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Men's Eating and Living (MEAL) study (CALGB 70807 [Alliance]): recruitment feasibility and baseline demographics of a randomized trial of diet in men on active surveillance for prostate cancer.

Authors
  • Parsons, J Kellogg
  • Pierce, John P
  • Mohler, James
  • Paskett, Electra
  • Jung, Sin-Ho
  • Morris, Michael J
  • Small, Eric
  • Hahn, Olwen
  • Humphrey, Peter
  • Taylor, John
  • Marshall, James
Publication Date
Apr 01, 2018
Source
eScholarship - University of California
Keywords
License
Unknown
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Abstract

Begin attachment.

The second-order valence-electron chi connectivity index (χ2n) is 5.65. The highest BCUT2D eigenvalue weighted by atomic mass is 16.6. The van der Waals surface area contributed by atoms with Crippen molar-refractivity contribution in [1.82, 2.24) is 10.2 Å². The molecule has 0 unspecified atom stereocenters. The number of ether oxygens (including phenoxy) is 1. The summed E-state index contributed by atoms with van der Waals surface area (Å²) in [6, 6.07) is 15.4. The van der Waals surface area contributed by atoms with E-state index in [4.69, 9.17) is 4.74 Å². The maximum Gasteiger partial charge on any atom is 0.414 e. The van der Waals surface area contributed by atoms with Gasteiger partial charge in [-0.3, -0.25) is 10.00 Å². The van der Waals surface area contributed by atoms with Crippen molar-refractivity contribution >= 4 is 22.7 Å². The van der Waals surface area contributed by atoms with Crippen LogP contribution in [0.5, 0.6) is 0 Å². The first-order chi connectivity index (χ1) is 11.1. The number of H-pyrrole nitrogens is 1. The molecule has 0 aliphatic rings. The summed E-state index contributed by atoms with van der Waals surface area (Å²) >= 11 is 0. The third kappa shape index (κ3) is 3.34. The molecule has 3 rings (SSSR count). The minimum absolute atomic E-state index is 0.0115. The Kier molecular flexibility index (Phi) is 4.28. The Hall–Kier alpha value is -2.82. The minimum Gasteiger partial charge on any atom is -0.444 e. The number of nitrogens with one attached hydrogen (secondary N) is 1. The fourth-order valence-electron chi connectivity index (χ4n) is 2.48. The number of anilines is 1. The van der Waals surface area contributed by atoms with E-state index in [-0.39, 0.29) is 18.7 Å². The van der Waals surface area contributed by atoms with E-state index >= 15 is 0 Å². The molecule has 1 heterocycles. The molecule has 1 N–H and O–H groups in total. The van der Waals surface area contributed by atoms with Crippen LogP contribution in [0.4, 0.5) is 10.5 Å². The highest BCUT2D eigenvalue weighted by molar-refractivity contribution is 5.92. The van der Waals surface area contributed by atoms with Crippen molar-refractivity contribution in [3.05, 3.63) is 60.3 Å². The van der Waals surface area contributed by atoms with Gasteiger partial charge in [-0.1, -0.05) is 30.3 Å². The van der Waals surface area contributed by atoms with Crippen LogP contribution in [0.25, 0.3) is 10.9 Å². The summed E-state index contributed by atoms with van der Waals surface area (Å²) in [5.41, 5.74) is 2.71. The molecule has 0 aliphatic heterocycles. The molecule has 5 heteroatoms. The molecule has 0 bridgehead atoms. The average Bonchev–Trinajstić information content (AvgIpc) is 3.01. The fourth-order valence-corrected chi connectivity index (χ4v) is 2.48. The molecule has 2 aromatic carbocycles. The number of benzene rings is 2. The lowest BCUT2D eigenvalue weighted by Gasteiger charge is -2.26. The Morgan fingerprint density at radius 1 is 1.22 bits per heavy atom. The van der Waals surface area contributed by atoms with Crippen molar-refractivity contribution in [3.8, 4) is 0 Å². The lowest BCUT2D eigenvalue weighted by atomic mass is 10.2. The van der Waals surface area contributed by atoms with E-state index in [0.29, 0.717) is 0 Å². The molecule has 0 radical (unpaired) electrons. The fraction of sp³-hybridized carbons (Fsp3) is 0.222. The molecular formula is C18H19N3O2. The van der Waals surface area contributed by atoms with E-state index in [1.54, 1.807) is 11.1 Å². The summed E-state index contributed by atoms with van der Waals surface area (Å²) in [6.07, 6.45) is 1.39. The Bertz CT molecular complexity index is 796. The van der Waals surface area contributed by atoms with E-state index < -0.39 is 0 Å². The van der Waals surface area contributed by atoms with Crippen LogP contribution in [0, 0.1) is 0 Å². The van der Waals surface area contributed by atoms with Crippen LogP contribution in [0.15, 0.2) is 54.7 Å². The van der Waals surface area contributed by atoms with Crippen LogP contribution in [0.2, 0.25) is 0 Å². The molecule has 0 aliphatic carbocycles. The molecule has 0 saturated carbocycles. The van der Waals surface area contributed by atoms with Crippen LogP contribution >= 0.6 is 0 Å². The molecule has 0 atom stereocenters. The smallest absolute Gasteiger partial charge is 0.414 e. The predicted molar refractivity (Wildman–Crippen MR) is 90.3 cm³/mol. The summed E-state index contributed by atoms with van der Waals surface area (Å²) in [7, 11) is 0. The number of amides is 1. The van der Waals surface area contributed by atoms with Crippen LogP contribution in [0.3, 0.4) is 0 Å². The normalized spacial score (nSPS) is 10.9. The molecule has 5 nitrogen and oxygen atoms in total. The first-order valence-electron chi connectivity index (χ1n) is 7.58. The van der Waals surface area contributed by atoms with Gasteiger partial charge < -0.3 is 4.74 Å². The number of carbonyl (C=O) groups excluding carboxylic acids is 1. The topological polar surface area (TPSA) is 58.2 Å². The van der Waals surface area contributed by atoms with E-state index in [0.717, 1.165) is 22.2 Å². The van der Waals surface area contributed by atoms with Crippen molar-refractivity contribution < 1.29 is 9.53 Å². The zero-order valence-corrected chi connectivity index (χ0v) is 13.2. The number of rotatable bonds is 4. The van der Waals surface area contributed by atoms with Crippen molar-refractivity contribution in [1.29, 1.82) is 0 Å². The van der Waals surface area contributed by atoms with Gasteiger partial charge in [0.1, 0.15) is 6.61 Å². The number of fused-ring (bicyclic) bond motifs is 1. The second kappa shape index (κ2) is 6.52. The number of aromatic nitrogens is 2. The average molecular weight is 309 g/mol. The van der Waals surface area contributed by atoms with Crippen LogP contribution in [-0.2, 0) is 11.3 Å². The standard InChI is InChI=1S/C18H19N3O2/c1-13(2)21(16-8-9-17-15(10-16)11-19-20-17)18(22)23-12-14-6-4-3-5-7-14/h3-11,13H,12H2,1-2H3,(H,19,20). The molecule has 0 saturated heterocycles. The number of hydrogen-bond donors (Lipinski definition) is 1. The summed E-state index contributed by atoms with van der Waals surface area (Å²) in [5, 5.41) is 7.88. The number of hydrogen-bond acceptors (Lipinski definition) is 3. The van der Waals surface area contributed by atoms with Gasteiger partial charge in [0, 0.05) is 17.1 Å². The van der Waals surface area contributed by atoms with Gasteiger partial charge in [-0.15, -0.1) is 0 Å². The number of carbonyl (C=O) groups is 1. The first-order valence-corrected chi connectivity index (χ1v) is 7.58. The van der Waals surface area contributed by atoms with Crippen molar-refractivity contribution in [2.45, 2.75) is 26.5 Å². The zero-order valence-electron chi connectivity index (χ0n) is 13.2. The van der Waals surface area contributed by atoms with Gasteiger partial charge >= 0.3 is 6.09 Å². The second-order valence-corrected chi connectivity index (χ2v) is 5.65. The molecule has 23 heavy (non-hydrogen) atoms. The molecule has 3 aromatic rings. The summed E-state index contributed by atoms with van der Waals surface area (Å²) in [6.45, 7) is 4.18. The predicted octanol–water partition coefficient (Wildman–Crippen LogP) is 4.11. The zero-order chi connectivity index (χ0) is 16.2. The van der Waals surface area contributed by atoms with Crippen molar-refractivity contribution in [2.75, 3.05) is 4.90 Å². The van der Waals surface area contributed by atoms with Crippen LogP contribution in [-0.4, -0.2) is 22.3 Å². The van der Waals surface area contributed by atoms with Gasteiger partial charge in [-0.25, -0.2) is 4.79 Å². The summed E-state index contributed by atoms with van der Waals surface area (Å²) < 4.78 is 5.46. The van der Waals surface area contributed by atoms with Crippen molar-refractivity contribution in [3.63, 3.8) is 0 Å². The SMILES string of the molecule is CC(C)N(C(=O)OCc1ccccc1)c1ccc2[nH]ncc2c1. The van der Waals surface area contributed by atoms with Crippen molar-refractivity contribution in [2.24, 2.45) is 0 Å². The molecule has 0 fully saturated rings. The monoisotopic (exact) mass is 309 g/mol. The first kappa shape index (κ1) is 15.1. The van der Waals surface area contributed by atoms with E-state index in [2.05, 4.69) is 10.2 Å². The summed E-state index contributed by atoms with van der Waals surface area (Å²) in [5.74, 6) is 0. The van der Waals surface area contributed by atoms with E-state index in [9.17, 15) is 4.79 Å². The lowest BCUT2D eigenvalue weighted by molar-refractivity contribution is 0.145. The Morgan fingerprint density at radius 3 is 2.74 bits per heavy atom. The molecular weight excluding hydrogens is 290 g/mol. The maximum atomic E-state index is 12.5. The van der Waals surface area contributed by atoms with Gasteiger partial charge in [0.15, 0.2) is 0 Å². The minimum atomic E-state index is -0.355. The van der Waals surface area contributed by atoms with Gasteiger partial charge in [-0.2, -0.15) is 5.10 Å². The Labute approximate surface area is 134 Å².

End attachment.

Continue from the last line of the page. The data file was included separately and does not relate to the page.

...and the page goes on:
OBJECTIVE:To assess the feasibility of performing national, randomized trials of dietary interventions for localized prostate cancer. METHODS:The Men's Eating and Living (MEAL) study (CALGB 70807 [Alliance]) is a phase III clinical trial testing the efficacy of a high-vegetable diet to prevent progression in patients with prostate cancer on active surveillance (AS). Participants were randomized to a validated diet counselling intervention or to a control condition. Chi-squared and Kruskal-Wallis analyses were used to assess between-group differences at baseline. RESULTS:Between 2011 and 2015, 478 (103%) of a targeted 464 patients were randomized at 91 study sites. At baseline, the mean (sd) age was 64 (6) years and mean (sd) PSA concentration was 4.9 (2.1) ng/mL. Fifty-six (12%) participants were African-American, 17 (4%) were Hispanic/Latino, and 16 (3%) were Asian-American. There were no significant between-group differences for age (P = 0.98), race/ethnicity (P = 0.52), geographic region (P = 0.60), time since prostate cancer diagnosis (P = 0.85), PSA concentration (P = 0.96), clinical stage (T1c or T2a; P = 0.27), or Gleason sum (Gleason 6 or 3+4 = 7; P = 0.76). In a pre-planned analysis, the baseline prostate biopsy samples of the first 50 participants underwent central pathology review to confirm eligibility, with an expectation that <10% would become ineligible. One of 50 participants (2%) became ineligible. CONCLUSION:The MEAL study shows the feasibility of implementing national, multi-institutional phase III clinical trials of diet for prostate cancer and of testing interventions to prevent disease progression in AS.

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